Conclusions: Cuspal deformation was decreased by hygroscopic expansion in teeth restored with a hydrophobic resin composite, while a hydrophilic composite restoration shows over-compensated the polymerization shrinkage causing tooth expansion.
Aims: To evaluate the Anti-mycobacterial activity of Ficus sycomorus extracts by in vitro screening against susceptible strain of Mycobacterium tuberculosis to standard TB drugs.
Study Design: Hospital/University based cross sectional study.
Place and Duration of Study: National Tuberculosis and Leprosy training center Zaria, Department of Biochemistry, Ahmadu Bello university Zaria. March 2015 to February 2017.
Methodology: The anti-mycobacterial activity of Ficus sycomorus (stem bark, root bark, leaves and fruits) was studied in vitro using standard Nitrate Reductase Assay techniques against susceptible strain of Mycobacterium tuberculosis. Phytochemical analysis of the n-hexane fruit extract was done using standard test methods. Partial fractionation of the n-hexane fruit extract was done using Thin layer and column chromatography assay.
Results: n-hexane fruit extract showed activity against the tested Mycobacterium tuberculosis (M-Tb) strain. This activity was observed between 100-400 µg/mL against the susceptible strain to standard TB drugs. The crude n-hexane, leaves, root bark and stem bark extracts lacked activity against the susceptible M-Tb strain. The methanol and aqueous extracts of fruit, leaves, stem bark and root bark also lacked activity against the tested susceptible M-Tb strain. The n-hexane fruit extract (the most active extract) was then partially purified using thin layer chromatography and Column chromatography where four fractions A-D was obtained, where A lacked activity but B, C and D was measured for their Minimum inhibitory concentration (MIC) as 6.25 µg/mL, 25 µg/mL and 100 µg/mL respectively, therefore fraction B had the lowest minimum inhibitory concentration against the tested M-Tb strain as 6.25 µg/mL. The crude n-hexane fruit extract also revealed phytochemicals of which saponins and alkaloid had the highest percentage content, (16.67±0.04%) and (6.00±0.02%) respectively
Conclusion: Therefore, these findings indicate that if Ficus sycomorus is properly explored and standardized it could be used as herbal drug against Mycobacterium tuberculosis.
Ethnopharmacological Relevance: Crateva adansonii popularly known as Three-Leaf plant is used in some South Eastern part of Nigeria by traditional medicine practitioners to treat certain diseases such as infertility and infection.
Aim: This research work aimed at investigating the in vitro antioxidant activities of various parts of Crateva adansonii (Three-leaf plant) an Eastern Nigerian medicinal additive using various method of extraction (hot and cold extracts prepared from the root, leaf and stem bark of the plant). This is to know the best method that would give highest antioxidant properties.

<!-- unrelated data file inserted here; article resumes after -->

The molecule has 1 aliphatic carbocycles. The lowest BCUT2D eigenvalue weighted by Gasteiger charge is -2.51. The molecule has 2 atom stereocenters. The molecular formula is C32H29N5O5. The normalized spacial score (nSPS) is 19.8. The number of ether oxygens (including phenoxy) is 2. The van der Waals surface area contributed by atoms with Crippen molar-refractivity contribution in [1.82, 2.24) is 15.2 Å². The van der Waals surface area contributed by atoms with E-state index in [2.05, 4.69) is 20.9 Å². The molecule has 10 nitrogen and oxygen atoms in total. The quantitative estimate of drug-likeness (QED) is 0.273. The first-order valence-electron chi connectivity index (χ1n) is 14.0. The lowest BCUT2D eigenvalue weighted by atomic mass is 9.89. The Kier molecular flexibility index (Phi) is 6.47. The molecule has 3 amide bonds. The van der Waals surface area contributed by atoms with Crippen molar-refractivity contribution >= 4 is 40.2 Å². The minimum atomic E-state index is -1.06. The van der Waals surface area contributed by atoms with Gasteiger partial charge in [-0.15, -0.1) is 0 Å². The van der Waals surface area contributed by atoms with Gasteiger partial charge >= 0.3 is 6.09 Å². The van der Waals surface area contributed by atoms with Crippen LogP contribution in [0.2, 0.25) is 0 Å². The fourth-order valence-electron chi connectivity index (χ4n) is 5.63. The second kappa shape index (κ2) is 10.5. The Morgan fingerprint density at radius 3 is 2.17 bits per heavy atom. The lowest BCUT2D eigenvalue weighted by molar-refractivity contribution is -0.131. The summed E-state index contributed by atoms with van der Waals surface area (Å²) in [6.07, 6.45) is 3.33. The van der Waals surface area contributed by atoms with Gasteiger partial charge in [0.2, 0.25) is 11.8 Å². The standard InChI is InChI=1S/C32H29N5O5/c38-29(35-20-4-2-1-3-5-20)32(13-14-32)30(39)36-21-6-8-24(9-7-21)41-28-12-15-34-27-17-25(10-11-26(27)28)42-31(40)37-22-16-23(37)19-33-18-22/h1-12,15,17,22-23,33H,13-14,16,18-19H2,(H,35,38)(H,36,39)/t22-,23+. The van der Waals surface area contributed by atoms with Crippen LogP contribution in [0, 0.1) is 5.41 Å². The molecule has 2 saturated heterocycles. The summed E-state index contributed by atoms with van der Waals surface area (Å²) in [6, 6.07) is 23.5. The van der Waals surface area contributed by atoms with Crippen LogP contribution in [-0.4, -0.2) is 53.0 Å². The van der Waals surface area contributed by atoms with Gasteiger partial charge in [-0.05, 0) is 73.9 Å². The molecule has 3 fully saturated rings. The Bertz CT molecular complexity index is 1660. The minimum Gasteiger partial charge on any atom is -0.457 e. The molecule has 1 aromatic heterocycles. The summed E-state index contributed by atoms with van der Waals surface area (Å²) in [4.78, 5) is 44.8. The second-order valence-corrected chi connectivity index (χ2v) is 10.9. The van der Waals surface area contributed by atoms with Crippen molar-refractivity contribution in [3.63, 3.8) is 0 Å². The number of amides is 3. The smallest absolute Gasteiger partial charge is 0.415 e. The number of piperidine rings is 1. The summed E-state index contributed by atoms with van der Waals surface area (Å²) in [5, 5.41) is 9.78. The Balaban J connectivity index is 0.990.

Study Design: This work was designed to compare the antioxidant activities of various parts of Crateva adansonii under Ferric thiocyanate (FCT) assay. These include; Hot root extract, cold root extract, hot leaf extract, cold leaf extract, hot stem-bark extract and cold-stem bark extract at various durations. The study was also designed to study the in vitro antioxidative activities, including thiobabituric acid (TBA) assay, diphenyl-β-picryl- hydrazyl (DPPH) radical scavenging effects and reducing power as standard evaluation methods.
Place of Study and Duration of Study: This study took place at the Department of Biochemistry, Faculty of Science, University of Maiduguri, Borno, State Nigeria and the duration of study was eight weeks
Methodology: Parameters were analyzed spectrophotometrically using UV- VIS spectrophotometer (model 725G, China) at room temperature. Hot and cold water were used for the extraction.
Results: It was observed that the antioxidant activities using FTC assay increased as the peroxide concentration decreased with time in all the extracts. The results showed that the hot extracts inhibited lipid peroxidation more than the cold extracts. The hot root extract showed the highest reducing power (p<0.05) among all the other extracts. Hot root extract showed stronger antioxidant activities under FTC assay than cold root extract. Hot leaf extract did not show stronger antioxidant activities than cold leaf extract while hot stem bark extract did not show stronger antioxidant activities than cold stem bark extract. The results were analyzed by one way ANOVA using SPSS statistical soft ware version 16.
Conclusion: The extracts showed a positive DPPH test with the HLE, CRE, and CLE showing strong antioxidant actions respectively. The results demonstrated that the extracts from C. adansonii scavenged free radical, and reduced lipid peroxidation and could serve as a potential source of natural antioxidants. Hot water is therefore better than cold water when doing root extraction of this plant.